Chapter Six
Flow Control in Biomedical Microdevices
using Thermally Responsive Fluids
Vahid Bazargan
and Boris Stoeber
Department of Mechanical Engineering, The University of British Columbia,
Vancouver, BC V6T 1Z4, Canada
Department of Electrical and Computer Engineering,
The University of British Columbia, Vancouver, BC V6T 1Z4, Canada
E-mail: stoeber@mech.ubc.ca
Microfluidic lab-on-a-chip systems for biomedical applications require specialized
flow control devices. While several those for microfluidic devices have been devel-
oped to date, this text focuses on flow control concepts based on thermally responsive
polymer solutions. In particular, flow control concepts using the thermally triggered
reversible phase change of aqueous solutions of the polymer Pluronic will be dis-
cussed. The three example microflow control concepts presented in this text include
selective heating of small regions of microfluidic channels, which leads to localized
gel formation in these channels and reversible channel blockage. Furthermore, a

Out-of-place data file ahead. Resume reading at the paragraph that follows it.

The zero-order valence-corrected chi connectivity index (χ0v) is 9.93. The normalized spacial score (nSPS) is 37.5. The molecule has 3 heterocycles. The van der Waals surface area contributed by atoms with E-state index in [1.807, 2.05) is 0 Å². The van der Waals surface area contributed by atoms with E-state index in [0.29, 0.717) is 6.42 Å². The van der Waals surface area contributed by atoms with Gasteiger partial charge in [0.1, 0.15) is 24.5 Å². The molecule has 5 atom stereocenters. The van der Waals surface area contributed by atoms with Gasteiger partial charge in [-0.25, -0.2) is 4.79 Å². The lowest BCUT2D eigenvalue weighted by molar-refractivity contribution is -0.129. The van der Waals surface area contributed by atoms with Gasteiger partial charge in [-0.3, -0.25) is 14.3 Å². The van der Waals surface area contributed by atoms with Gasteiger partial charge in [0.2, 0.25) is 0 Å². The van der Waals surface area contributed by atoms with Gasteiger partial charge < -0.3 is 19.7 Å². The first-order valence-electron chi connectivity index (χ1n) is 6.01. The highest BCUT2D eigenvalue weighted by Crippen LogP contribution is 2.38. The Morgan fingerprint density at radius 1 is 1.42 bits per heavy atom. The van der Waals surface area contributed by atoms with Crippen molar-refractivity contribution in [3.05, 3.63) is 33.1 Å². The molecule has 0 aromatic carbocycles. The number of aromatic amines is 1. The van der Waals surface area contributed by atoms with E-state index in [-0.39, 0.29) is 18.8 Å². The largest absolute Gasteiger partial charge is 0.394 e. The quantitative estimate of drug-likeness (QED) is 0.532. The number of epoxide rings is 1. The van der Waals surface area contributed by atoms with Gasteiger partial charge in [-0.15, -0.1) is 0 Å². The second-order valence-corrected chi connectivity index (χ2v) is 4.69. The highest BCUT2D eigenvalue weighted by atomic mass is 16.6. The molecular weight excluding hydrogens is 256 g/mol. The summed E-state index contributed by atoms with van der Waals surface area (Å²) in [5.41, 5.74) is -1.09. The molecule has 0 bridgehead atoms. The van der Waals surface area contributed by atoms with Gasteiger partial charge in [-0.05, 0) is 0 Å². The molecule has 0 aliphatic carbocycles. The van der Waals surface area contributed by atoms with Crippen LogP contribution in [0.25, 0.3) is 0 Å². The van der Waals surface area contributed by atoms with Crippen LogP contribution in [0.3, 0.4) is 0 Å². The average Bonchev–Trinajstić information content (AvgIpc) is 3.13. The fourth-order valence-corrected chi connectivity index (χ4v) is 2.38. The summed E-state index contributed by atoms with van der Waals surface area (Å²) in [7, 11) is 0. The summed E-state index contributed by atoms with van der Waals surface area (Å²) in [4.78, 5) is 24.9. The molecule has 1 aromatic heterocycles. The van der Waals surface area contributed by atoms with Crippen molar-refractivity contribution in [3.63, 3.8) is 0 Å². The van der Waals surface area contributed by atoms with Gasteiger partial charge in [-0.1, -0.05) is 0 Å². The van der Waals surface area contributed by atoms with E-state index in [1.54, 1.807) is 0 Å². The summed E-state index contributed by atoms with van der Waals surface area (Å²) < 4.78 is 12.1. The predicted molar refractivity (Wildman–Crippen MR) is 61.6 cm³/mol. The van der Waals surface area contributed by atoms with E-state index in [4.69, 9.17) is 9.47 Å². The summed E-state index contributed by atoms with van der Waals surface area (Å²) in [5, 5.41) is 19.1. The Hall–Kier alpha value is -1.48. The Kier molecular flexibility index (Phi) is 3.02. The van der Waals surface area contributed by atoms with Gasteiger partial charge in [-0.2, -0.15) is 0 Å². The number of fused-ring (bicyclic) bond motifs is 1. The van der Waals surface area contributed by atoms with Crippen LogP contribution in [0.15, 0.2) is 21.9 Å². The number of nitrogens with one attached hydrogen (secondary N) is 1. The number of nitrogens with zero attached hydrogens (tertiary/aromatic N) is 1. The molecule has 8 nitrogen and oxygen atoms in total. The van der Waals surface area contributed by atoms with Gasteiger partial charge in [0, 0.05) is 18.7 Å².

timed channel blockage due to viscous heating within the flow will be described.
Finally, a concept for cross-channel transport of Particles such as cells is presented
that relies on the continuous regeneration of a gel wall at the diffusive interface of
two co-streaming fluids in a microfluidic channel.
6.1 INTRODUCTION
Transport of biological materials in microfluidic channels on-chip has gained
increasing popularity over the past decade. Many efforts aim at building
integrated microfluidic devices that combine several functions such as sample
preparation, separation and detection on a single chip, to form a so-called “lab-
on-a-chip”. Highly integrated lab-on-a-chip devices are also known as micro total
analysis systems (microTAS). These systems can manipulate sample volumes of
less than picoliters, reducing the amount of required sample and analyte that are of
ten difficult and expensive to acquire. By integrating conventional lab bench anal-
ysis methods on-chip, cost for laboratory equipment can be significantly reduced,
and automatic sample handling between the different lab processes requires less
Biomaterials for MEMS, Edited b y M. Chiao and J.-C. Chiao
Copyright © 2011 by Pan Stanford Publishing Pte. Ltd.
www.panstanford.com
978-981-4241-46-5
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